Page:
Year of Release—Film: 2006
Year of Release—DVD: 2007
DVD Label: Lion’s Gate Home Entertainment
In the past 40 years since George Romero changed the world of Horror Films with NIGHT OF THE LIVING DEAD, we’ve been treated to virtually every reanimated corpse—end of the world scenario possible, including the ZomCom (Zombie Comedy…). The best of these, 2004’s SHAUN OF THE DEAD, worked on multiple levels, combining truly first-class zombie action and gore with both a romantic comedy and a stoner buddy-pic. Now, Canadian director Andrew Currie brings us what might be the first Zombie coming-of-age tale, in FIDO.
Set in a bizarre world where life is locked in the 1950’s, Timmy Robinson is an average kid… picked on some, generally ignored by his parents, not too dissimilar from how many of us grew up. Until the day his mother purchases a domesticated zombie as a household servant.
That right, folks… thanks to the geniuses at ZomCon, you too can own your very own zombie slave. They don’t need to sleep, they don’t need to eat, and with their patented Domestication Collars in place, they’re as docile as kittens. At least, as long as the collars are activated, that is.
When the Robinson’s new zombie accidentally slips his electronic leash and eats the neighbor, it sets off a chain reaction that endangers the entire community of Willard; traumatizes Timmy’s death-obsessed father, who has a phobia of zombies; and leads his mother to question the meaning of her life.
Currie does a fairly convincing job selling the world as it is following the Zombie Wars, though the idea that the survivors of such a war would tolerate zombies in such close proximity is a little hard to accept. Still it works more often than not, thanks in large part to the excellent cast, led by Billy Connolly as Fido, the Robinson’s zombie. Carrie-Ann Moss, as Timmy’s mother, and Dylan Baker, as his father, are very well-cast, and do a splendid job with the material provided, which is at times very weak. In addition, Henry Czerny, as Mr. Bottoms, the Head of Security at ZomCon, turns in an excellent performance, with perhaps the best line in the film. (“I’d take Dee-Dee’s head off in a second if I had to.”)
While the premise is interesting, and what action there is is well done, far too much of the film is given over to long expository scenes where the family comes to terms with the realization that Fido’s not just some nameless monster; that there’s still a trace of his humanity left, and in one way or another, that humanity touches every member of the household.
While there are some humorous moments in the film, it’s hard for me to describe it as a Comedy; in fact, it really doesn’t lend itself to an easy categorization. Perhaps The Adventures of Lassie, as seen by Salvador Dali, would be the best way to describe it. Currie even spoofs this at one point, as Fido is sent running home to fetch help when Timmy is in trouble.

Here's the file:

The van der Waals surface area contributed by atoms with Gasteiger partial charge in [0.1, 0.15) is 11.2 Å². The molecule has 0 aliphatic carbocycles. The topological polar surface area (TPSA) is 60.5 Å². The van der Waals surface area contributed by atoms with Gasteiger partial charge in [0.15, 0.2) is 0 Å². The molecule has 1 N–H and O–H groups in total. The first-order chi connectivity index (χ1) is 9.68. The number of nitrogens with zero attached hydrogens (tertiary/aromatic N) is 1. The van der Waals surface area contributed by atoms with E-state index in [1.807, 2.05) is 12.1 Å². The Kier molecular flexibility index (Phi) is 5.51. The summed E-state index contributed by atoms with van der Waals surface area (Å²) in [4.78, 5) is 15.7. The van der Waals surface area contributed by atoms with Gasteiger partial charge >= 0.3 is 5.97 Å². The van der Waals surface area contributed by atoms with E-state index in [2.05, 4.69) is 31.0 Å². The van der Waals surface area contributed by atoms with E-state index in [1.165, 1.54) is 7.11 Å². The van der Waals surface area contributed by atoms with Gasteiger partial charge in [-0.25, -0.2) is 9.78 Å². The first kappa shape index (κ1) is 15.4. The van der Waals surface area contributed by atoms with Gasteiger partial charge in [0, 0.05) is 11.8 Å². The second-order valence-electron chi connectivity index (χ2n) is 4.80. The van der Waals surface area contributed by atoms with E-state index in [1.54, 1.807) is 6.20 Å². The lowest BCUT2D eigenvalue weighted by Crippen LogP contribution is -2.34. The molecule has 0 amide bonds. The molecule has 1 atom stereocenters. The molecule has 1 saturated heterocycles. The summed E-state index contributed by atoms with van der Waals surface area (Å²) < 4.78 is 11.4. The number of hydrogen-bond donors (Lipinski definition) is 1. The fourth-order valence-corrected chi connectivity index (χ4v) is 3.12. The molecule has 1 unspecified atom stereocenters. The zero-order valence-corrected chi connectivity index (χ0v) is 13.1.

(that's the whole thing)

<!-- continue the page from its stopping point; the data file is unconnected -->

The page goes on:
On the whole, while it is an entertaining movie, it’s not a particularly satisfying one. The ending is especially weak, with a contrived, cutesy tone that utterly fails the believability test.
Lion’s Gate Home Entertainment has yet to turn out a bad DVD release, and this one is no exception. A beautiful anamorphic widescreen print, crystal clear sound, subtitles… Lion’s Gate always gives you the most bang for your buck.
THE SPECIAL FEATURES
For a low-budget indie film that is probably known to less than ten percent of Horror fandom, Lion’s Gate Home Entertainment has given this one the royal treatment, loading it full of special features. Most however, aren’t quite worth the effort.
There’s the obligatory making-of segment; interesting, but hardly necessary. This isn’t a film with a lot of “How’d they do that?” moments. There’s also an enjoyable montage of Connolly’s transformation into the zombie Fido, though once again, it adds very little to the package overall.
For this Unimonster, the special features didn’t alter my opinion of the DVD in either direction. It’s better to have them there than to not, I suppose… there’s just nothing that grabs the viewer’s attention and adds value to the purchase.
I always applaud filmmakers pushing Horror in new directions, testing the boundaries of the genre. However, as with all such endeavors, sometimes it works, sometimes it doesn’t. With FIDO, it does work more often than not… barely. The premise, even in terms of Horror Films, is wildly implausible; the humor, what there is of it, is forced; and the lack of action, suspense, and horror kill it in the end.
I have seen comments on some of the boards that this movie was funnier than SHAUN OF THE DEAD. All I can say in reply is that I must have seen a different movie. Contrary to what other reviewers, and the producers themselves, might try to tell you, this isn’t a comedy. My problem with it is, I’m not quite sure what it is. And I doubt the filmmakers really know either. It’s not a bad movie; in fact, it’s occasionally very good. But for me to recommend a buy, ‘occasionally very good…’ just isn’t good enough.
But if weird, quirky, offbeat films are your cup of tea, then I would suggest you do what I did, and go the BlockBuster Bargain Bin route. When I’m paying a grand total of $21.40 (including tax…) for four recently released DVD’s, a movie has to be incredibly bad for me to feel like I’m being ripped off. Don’t get me wrong, it has happened… can we all say SNAKES ON A PLANE? Still, it’s a lot easier to shrug off $5.35 than $20.For most, though, I recommend renting it. It’s just unusual enough that a lot of viewers will be turned off by it. Find out if you’re in that group before you lay out any more of your hard-earned cash than necessary.